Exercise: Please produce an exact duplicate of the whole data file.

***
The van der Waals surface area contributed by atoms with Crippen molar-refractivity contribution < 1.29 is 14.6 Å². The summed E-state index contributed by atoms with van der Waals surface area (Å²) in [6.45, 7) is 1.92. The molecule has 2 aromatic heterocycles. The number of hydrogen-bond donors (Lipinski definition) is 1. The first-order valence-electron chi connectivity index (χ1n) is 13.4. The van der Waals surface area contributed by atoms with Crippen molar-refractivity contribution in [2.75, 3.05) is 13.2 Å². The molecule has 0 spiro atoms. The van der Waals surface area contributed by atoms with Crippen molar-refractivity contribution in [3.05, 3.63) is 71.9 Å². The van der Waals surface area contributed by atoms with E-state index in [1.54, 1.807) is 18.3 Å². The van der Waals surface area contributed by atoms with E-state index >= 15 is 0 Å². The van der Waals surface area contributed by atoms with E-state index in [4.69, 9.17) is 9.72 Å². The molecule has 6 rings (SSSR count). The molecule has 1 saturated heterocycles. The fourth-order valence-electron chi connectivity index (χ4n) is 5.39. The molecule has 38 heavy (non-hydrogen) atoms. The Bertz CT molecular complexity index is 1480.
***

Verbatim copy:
The van der Waals surface area contributed by atoms with Crippen molar-refractivity contribution < 1.29 is 14.6 Å². The summed E-state index contributed by atoms with van der Waals surface area (Å²) in [6.45, 7) is 1.92. The molecule has 2 aromatic heterocycles. The number of hydrogen-bond donors (Lipinski definition) is 1. The first-order valence-electron chi connectivity index (χ1n) is 13.4. The van der Waals surface area contributed by atoms with Crippen molar-refractivity contribution in [2.75, 3.05) is 13.2 Å². The molecule has 0 spiro atoms. The van der Waals surface area contributed by atoms with Crippen molar-refractivity contribution in [3.05, 3.63) is 71.9 Å². The van der Waals surface area contributed by atoms with E-state index in [1.54, 1.807) is 18.3 Å². The van der Waals surface area contributed by atoms with E-state index >= 15 is 0 Å². The van der Waals surface area contributed by atoms with E-state index in [4.69, 9.17) is 9.72 Å². The molecule has 6 rings (SSSR count). The molecule has 1 saturated heterocycles. The fourth-order valence-electron chi connectivity index (χ4n) is 5.39. The molecule has 38 heavy (non-hydrogen) atoms. The Bertz CT molecular complexity index is 1480.